Thursday, September 23, 2010


New York, Sep 23 2010 The United Nations Special Coordinator for Lebanon today discussed the recent tensions in the country with Prime Minister Saad Hariri, applauding the premier for promoting dialogue as the best way to resolve differences.
“I commended the Prime Minister for his principled stand in favour of continued unity and dialogue and his firm opposition to the division and polarization that has characterized Lebanon in previous periods,” Michael Williams told reporters after his meeting with Mr. Hariri.
“Dialogue is the best means of addressing any sensitive issue in Lebanon or in any other country in the world,” he added.
Tensions had escalated in recent weeks following armed clashes in late August between Shi’a and Sunni Muslim groups in the capital, Beirut.
Mr. Williams said he concurred with the Prime Minister that all Lebanese should focus on safeguarding the institutions of the State, which he said are the pillars of stability in any country.
“Lebanon can only be strong through strong State institutions and all Lebanese should unite behind this goal,” he stated.
The two men also discussed the implementation of resolution 1701, which ended the conflict between Israel and Hizbollah that erupted in 2006.

Wednesday, September 22, 2010

Lebanon: UN envoy welcomes Cabinet’s efforts to ease tensions after recent clashes.

22 September 2010 – The United Nations envoy for Lebanon today welcomed a move by the country’s Cabinet to try to end the heated rhetoric of recent weeks and rely upon dialogue to ease tensions that escalated after armed clashes last month between Shi’a and Sunni Muslim groups.
Speaking to reporters after meeting with Defence Minister Elias Murr, UN Special Coordinator for Lebanon Michael Williams said those talks had mainly focused on the implementation of Security Council resolution 1701, which ended the conflict between Israel and Hizbollah that erupted in 2006.

“We remain conscious of the need to move forward towards a permanent ceasefire as envisaged in the resolution and to end all violations of the resolution, such as Israel’s occupation of the northern part of Ghajar and also the daily over-flights,” he said.

The United Nations has repeatedly called on Israel to expedite the withdrawal of its army from northern Ghajar, a village that straddles the Blue Line between the two countries and has even more frequently condemned almost daily Israeli over-flights of Lebanese territory.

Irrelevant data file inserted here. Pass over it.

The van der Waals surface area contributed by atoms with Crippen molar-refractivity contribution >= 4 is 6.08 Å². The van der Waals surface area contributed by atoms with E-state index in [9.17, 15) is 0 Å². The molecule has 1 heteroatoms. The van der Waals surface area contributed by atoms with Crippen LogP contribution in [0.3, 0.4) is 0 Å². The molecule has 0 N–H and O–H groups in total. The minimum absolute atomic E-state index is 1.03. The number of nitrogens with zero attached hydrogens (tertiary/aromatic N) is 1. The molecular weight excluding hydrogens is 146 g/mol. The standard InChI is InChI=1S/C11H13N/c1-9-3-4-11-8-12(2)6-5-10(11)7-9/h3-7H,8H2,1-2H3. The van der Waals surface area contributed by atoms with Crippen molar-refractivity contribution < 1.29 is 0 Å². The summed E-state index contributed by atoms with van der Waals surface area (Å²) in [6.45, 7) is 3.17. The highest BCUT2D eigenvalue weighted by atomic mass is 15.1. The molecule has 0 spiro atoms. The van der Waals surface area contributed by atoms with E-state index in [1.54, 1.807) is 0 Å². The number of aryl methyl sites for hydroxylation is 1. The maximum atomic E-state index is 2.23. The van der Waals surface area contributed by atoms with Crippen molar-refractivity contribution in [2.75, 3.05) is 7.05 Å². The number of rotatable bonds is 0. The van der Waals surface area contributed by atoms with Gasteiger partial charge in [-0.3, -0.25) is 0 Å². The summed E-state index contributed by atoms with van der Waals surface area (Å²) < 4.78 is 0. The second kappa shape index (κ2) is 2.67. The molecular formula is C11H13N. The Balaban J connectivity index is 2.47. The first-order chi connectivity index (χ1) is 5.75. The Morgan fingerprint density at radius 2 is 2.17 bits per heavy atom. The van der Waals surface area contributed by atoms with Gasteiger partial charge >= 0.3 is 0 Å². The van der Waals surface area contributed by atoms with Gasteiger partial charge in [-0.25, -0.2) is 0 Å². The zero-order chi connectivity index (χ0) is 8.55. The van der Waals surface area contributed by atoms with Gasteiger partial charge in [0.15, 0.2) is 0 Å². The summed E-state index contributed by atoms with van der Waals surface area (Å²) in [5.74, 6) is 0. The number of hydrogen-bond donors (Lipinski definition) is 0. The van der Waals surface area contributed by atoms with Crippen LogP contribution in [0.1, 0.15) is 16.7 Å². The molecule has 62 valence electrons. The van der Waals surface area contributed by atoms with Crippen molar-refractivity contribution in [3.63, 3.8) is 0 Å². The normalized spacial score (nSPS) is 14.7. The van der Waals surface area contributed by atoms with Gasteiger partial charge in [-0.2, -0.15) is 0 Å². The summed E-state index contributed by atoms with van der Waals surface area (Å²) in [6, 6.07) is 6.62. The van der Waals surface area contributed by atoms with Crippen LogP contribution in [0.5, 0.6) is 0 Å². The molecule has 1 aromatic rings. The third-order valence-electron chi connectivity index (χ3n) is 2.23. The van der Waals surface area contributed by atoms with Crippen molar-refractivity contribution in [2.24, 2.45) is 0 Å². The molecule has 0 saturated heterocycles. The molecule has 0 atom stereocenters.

Thursday, September 02, 2010


New York, Sep 2 2010 The investigation by the United Nations peacekeeping mission in Lebanon was the focus of today’s talks with Israeli and Lebanese senior military officials today.

An exchange of fire between the Lebanese Armed Forces (LAF) and the Israeli Defense Forces (IDF) on 3 August reportedly led to the deaths of at least four people. The incident was triggered by Israel’s announcement of its intention to cut down a tree in the proximity of the Blue Line.

The UN mission, known as UNIFIL, later confirmed that the tree was located south of the line on the Israeli side.

At today’s tripartite meeting at the Ras Al Naqoura crossing, officials from the Lebanese Armed Forces (LAF) and the Israeli Defense Forces (IDF) provided their comments regarding UNIFIL’s investigation.

“It was a productive meeting with many significant issues on the agenda,” said UNIFIL Force Commander Major-General Alberto Asarta Cuevas.

“It was important for me to listen for the first time to the comment and views of the parties on UNIFIL’s investigation report on the 3 August exchange of fire,” he said.

Maj.-Gen. Asarta said that the mission will study and analyze the information, adding that “our intention is to finalize the investigation report as soon as possible.”

Other topics discussed were how to speed up the visible marking of the so-called Blue Line separating the two countries, as well as the implementation of resolution 1701, which ended the 2006 conflict between Israel and Hizbollah.

Both countries, he said, made clear that clearly demarcating the Blue Line would help to avoid misunderstandings and prevent incidents.

“The discussions today reconfirmed that no party would like to see any escalation,” the official said, with Israel and Lebanon emphasizing “their continued commitment to maintain the cessation of hostilities and ensure that the exchange of fire that happened on 3 August remains and isolated incident.”

On Monday, the Security Council extended UNIFIL’s mandate for another year, saying that its presence in Lebanon, as well as that of the LAF, is helping to promote stability in the south of the Middle Eastern country.

In a unanimous resolution, the Council said it had determined that “the situation in Lebanon continues to constitute a threat to international peace and security” and had therefore decided to extend UNIFIL’s mandate until 31 August 2011.

The Council strongly urged all parties concerned to respect the cessation of hostilities, to prevent any violation of the Blue Line, and to cooperate fully with the UN and UNIFIL.

It also urged the Israeli Government to expedite the withdrawal of its army from northern Ghajar, a village that straddles the Blue Line, without further delay in coordination with UNIFIL, which, the Council said, has actively engaged Israel and Lebanon to facilitate the withdrawal.

The Council also reaffirmed its call for the establishment, between the Blue Line and the Litani River, of an area free of any armed personnel, assets and weapons except those of the Lebanese Government and UNIFIL.

It strongly deplored the recent incidents involving UN peacekeepers, emphasized the importance of not impairing the ability of the mission to fulfil its mandate, and called on all parties to abide by their obligation to respect the safety of UNIFIL and other UN personnel.